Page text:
This collection of papers looks at some of the major challenges national governments in developing countries must face in order to ensure they can reap the benefits derived from new agricultural technologies.

It focuses on building local capacity to deal with the complex issues behind agricultural biotechnology — scientific, technological economic, socio-political, ethial and cultural. It also emphasises the need for flexible institutions, stakeholder involvement and democratic decision-making.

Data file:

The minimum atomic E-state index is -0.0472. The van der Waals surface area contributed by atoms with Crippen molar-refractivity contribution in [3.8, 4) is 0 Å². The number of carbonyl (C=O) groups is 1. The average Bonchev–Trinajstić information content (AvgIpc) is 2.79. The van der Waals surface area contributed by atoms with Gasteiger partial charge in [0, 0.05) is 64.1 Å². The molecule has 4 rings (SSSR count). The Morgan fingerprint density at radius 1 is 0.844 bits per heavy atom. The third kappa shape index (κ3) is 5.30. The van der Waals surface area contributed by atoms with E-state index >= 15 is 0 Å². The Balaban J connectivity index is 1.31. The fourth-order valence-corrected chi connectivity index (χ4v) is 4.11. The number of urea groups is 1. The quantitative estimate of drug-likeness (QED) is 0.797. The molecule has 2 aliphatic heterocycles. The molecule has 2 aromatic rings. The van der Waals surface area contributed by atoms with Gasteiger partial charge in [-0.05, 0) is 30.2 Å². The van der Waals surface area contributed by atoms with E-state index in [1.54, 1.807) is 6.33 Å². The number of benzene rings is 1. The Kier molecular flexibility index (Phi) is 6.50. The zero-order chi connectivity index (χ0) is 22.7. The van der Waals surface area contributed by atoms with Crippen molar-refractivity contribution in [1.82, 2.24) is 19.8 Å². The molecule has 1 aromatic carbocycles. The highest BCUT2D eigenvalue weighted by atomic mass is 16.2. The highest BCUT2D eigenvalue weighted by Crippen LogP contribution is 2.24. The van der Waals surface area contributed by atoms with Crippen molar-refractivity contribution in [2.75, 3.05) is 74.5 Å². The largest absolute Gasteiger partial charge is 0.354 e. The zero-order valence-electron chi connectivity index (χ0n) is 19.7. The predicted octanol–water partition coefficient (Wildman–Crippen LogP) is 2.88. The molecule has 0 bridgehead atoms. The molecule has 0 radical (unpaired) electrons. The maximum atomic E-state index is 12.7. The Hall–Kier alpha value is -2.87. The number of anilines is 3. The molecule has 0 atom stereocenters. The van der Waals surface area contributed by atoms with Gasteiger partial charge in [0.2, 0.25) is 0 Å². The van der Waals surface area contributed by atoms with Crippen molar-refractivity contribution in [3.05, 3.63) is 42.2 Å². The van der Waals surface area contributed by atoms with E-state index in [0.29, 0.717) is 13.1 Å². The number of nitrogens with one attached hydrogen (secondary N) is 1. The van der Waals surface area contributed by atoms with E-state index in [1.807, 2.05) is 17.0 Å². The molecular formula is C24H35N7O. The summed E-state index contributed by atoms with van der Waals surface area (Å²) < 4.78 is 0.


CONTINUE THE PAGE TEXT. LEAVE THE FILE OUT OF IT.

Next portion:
Papers that may be of particular interest include:

  • GM field trials: relevance to developing countries (Anthony Arundel)
  • R&D capability needs for ag-biotech in developing countries (Rajeswari S Raina)
  • Handling the risks of biotechnology in the third world (Norman Clark)
  • Brazilian GMOs at the World Social Forum (Victor Peleaz)

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